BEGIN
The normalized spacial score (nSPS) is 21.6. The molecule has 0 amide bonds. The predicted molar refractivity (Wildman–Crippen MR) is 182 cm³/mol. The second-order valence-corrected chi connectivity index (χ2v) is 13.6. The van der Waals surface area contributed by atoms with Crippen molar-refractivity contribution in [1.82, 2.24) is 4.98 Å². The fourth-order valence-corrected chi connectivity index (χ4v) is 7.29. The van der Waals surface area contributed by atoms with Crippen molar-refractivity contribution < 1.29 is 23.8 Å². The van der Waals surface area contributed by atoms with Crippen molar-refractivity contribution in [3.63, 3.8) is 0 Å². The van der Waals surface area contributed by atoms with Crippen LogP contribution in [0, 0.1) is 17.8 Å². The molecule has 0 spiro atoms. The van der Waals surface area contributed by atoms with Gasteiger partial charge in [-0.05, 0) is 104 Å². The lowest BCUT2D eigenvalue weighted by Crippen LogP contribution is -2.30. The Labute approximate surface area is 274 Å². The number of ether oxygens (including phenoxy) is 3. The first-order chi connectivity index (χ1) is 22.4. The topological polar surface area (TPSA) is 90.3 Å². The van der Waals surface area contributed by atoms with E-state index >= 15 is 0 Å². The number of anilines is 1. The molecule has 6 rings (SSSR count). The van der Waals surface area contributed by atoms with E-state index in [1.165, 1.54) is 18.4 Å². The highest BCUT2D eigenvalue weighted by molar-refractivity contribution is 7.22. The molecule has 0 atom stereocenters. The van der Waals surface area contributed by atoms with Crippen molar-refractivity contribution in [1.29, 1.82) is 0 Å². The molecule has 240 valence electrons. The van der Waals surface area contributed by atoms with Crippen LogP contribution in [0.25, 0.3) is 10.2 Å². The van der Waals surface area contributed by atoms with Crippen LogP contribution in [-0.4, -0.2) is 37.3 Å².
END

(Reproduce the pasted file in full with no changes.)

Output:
The normalized spacial score (nSPS) is 21.6. The molecule has 0 amide bonds. The predicted molar refractivity (Wildman–Crippen MR) is 182 cm³/mol. The second-order valence-corrected chi connectivity index (χ2v) is 13.6. The van der Waals surface area contributed by atoms with Crippen molar-refractivity contribution in [1.82, 2.24) is 4.98 Å². The fourth-order valence-corrected chi connectivity index (χ4v) is 7.29. The van der Waals surface area contributed by atoms with Crippen molar-refractivity contribution < 1.29 is 23.8 Å². The van der Waals surface area contributed by atoms with Crippen molar-refractivity contribution in [3.63, 3.8) is 0 Å². The van der Waals surface area contributed by atoms with Crippen LogP contribution in [0, 0.1) is 17.8 Å². The molecule has 0 spiro atoms. The van der Waals surface area contributed by atoms with Gasteiger partial charge in [-0.05, 0) is 104 Å². The lowest BCUT2D eigenvalue weighted by Crippen LogP contribution is -2.30. The Labute approximate surface area is 274 Å². The number of ether oxygens (including phenoxy) is 3. The first-order chi connectivity index (χ1) is 22.4. The topological polar surface area (TPSA) is 90.3 Å². The van der Waals surface area contributed by atoms with E-state index >= 15 is 0 Å². The number of anilines is 1. The molecule has 6 rings (SSSR count). The van der Waals surface area contributed by atoms with E-state index in [1.165, 1.54) is 18.4 Å². The highest BCUT2D eigenvalue weighted by molar-refractivity contribution is 7.22. The molecule has 0 atom stereocenters. The van der Waals surface area contributed by atoms with Crippen molar-refractivity contribution in [1.29, 1.82) is 0 Å². The molecule has 240 valence electrons. The van der Waals surface area contributed by atoms with Crippen LogP contribution in [0.25, 0.3) is 10.2 Å². The van der Waals surface area contributed by atoms with Crippen LogP contribution in [-0.4, -0.2) is 37.3 Å².